given to him by God that apostolic miracles were wrought by him and a countless 
number of barbarians were converted by him to the faith. From which time Christian 
peoples and churches have been created in the parts of India, and the priesthood has 
begun. These facts I know not from vulgar report but from the mouth of Aedesius himself, 
who had been Frumentius' companion and was later made a priest in Tyre (Jones and 
Munroe 1955: 26-7).  
Rufinus' story is simply told and involves no incredible miracles or impossible situations. 
The two youths, Frumentius and Aedesius, and their kinsman Meropius, were apparently 
all Tyrians with Greek names and education (Pétridès 1972). The lapsing of a Romano-
Ethiopian treaty resulted in their captivity and servitude in the Aksumite royal household. 
On the death of the king (Ousanas Ella Amida?; see 
Ch. 4: 5
) Aedesius and Frumentius 
were given freedom to leave if they wished, but chose to remain in the country. 
Frumentius being appointed to look after state matters by the queen regent, took the 
opportunity to encourage Christians in the country where he could. King Ezana, on 
attaining his majority, assumed control of the administration; he may already have been 
converted by Frumentius and Aedesius, but no mention of this is made. In any event, they 
departed for the Roman world to return home. However, when Frumentius went to 
Alexandria to report on the progress of Christianity in Ethiopia, and to ask for a bishop 
for Aksum from Athanasius, the patriarch, he was himself chosen and consecrated, in 
about 330AD, and so returned to Aksum again as its bishop. This founded the custom of 
receiving a bishop from the patriarchs of Alexandria which continued until our own time 
(Munro-Hay, The Metropolitan Episcopate of Ethiopia, and the Patriarchate of 
Alexandria, 4th-14th centuries, forthcoming).  
The custom had its advantages. From the point of view of the Alexandrine patriarchs, it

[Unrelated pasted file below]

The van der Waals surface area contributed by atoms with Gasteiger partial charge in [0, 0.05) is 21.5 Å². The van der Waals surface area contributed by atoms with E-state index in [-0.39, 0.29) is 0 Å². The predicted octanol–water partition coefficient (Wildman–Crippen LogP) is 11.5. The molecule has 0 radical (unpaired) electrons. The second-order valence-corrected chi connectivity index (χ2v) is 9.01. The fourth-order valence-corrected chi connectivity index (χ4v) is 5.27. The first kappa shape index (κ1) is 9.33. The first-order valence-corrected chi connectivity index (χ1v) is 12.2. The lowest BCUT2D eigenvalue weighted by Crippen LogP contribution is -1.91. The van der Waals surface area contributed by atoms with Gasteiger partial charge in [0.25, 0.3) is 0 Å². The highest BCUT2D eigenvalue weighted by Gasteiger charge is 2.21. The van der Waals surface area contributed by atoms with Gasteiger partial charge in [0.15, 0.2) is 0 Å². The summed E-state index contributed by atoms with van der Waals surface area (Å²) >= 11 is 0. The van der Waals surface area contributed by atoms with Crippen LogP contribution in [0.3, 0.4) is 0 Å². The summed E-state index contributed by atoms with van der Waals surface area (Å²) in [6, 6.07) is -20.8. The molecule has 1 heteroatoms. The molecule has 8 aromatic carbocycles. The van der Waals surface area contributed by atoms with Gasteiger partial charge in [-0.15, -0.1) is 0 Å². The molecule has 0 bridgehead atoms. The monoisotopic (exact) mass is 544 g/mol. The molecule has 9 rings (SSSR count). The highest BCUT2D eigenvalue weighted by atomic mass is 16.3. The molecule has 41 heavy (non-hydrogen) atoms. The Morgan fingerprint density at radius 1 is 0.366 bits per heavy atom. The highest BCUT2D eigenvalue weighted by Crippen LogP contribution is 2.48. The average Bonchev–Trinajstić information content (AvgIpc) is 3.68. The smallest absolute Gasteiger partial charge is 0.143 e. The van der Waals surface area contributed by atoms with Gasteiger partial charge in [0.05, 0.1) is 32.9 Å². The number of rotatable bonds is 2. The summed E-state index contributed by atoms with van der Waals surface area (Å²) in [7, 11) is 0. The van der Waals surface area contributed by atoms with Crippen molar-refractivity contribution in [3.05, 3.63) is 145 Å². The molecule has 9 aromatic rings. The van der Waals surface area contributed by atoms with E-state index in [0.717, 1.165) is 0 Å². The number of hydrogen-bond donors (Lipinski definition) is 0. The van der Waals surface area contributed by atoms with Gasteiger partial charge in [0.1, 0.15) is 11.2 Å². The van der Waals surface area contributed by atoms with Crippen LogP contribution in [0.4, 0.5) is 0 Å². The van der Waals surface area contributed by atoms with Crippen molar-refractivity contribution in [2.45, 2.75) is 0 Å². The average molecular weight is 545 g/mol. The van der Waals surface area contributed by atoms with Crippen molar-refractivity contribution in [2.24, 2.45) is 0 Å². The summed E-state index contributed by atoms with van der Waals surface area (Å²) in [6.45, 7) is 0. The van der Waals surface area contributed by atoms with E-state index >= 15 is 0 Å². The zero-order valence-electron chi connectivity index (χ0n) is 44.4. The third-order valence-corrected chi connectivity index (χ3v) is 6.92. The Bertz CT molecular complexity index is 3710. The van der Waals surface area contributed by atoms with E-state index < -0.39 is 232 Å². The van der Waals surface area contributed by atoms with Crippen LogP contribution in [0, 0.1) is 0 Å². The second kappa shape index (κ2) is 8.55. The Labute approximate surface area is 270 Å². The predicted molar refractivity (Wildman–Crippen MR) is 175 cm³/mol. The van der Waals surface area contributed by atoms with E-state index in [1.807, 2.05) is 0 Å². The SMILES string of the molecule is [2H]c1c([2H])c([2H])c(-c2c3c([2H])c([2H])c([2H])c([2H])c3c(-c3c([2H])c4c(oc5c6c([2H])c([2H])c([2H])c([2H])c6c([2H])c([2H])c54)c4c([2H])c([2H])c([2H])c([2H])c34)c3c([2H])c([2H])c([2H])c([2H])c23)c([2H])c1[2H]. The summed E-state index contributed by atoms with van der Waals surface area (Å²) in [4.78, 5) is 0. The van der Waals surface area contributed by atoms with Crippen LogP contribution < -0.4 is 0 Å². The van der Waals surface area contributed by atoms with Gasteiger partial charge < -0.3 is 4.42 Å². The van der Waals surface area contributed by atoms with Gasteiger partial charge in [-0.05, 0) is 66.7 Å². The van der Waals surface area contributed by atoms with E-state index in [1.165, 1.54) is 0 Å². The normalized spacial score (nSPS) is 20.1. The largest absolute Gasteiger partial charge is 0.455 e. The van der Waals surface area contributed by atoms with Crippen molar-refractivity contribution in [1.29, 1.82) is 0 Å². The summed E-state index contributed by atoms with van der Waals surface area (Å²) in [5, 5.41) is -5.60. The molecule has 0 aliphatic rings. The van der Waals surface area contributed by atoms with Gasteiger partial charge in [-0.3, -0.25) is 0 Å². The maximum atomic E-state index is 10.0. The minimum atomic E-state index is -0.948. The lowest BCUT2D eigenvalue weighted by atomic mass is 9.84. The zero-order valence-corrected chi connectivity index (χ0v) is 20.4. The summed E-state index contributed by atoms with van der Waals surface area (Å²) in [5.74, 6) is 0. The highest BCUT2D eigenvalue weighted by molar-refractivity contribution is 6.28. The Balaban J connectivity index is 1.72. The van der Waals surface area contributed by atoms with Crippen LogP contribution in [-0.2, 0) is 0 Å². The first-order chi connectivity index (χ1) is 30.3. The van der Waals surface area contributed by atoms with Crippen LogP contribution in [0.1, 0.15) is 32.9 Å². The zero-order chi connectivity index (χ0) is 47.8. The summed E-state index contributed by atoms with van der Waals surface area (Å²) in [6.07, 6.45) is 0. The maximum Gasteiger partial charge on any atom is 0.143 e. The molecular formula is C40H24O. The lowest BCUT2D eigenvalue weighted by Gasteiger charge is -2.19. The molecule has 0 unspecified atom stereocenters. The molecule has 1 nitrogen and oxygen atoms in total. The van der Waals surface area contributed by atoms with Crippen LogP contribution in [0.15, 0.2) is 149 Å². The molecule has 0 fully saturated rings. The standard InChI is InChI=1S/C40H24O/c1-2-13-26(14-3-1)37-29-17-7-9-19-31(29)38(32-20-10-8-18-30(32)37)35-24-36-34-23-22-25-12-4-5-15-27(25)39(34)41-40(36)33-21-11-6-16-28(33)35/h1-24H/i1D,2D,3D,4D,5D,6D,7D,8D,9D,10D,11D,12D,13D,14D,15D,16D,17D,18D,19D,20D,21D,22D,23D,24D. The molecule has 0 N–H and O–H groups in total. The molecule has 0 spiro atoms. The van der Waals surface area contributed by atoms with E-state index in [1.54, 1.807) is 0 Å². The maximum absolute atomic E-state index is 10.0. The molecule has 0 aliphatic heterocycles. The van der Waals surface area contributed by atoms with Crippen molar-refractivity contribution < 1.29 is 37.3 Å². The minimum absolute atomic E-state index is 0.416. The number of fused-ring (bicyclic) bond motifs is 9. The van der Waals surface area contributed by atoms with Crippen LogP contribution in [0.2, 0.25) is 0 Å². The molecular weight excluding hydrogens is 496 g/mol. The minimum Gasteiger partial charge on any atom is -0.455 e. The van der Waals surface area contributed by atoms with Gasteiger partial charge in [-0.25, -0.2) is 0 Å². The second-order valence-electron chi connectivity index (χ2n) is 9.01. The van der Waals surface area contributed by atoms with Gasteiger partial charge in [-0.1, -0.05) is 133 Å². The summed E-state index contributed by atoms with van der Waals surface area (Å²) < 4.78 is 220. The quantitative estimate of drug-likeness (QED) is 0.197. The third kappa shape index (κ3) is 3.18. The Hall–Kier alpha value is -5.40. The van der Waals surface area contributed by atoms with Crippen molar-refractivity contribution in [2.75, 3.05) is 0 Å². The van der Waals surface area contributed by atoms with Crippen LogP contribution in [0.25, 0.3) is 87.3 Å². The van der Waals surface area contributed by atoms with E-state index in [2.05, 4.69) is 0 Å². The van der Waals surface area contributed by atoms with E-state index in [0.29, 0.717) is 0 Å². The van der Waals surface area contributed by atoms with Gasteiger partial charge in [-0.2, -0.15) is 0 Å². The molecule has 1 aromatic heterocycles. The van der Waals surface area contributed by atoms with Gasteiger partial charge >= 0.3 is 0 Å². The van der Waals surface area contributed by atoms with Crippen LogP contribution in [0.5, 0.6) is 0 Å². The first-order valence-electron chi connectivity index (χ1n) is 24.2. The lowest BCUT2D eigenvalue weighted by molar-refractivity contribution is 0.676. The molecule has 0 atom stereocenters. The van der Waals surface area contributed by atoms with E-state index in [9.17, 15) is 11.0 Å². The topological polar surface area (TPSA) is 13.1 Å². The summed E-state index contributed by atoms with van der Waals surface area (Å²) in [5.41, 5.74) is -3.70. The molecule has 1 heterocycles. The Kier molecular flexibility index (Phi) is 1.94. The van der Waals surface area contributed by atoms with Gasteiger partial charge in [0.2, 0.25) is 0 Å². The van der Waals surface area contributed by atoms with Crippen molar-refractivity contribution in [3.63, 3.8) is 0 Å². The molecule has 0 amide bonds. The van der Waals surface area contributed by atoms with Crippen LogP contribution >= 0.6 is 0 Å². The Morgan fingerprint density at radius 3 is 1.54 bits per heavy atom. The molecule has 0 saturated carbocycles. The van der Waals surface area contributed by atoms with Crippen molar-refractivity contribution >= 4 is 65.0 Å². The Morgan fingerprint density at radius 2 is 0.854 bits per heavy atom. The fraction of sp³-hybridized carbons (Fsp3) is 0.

kept the Aksumite kingdom within the sphere of influence of the see of St. Mark, with the 
Nubian kingdoms of Nobatia, Alodia, and Makoria and the Libyan Pentapolis. The 
patriarch retained the right, established by Athanasius' consecration of Frumentius, to 
select a bishop for Ethiopia's metropolitan see. Eventually the system whereby the bishop 
chosen had to be a Coptic Egyptian monk, no native Ethiopian being eligible, became 
accepted. As far as the Ethiopian ruler was concerned, this meant that he had as local 
head of the church a foreigner, probably almost completely ignorant of the conditions 
prevailing in the country, and even of its language; in short, one whose interference in 
local politics was likely to be minimal, and who could offer little rivalry to the king's 
decrees. It is not certain when this arrangement became institutionalised, but it was later 
`established' by an apocryphal canon attributed to the Council of Nicea. At times all did 
not work out so well. On one occasion a metropolitan or abun arrived with forged 
credentials and, since the distance to Alexandria was great and the journey difficult, it 
took time before the imposture was detected. Another problem arose when a king and 
metropolitan fell out, and the patriarch refused to send a new abun. It was the absence of 
abuns and the quarrel with the patriarchate which was piously believed to have caused 
the punishment delivered by the mysterious `Queen of the Bani al-Hamwiyya' about 
whom an unnamed Ethiopian king wrote to king Girgis II of Nubia in the tenth century 
Ch. 4: 8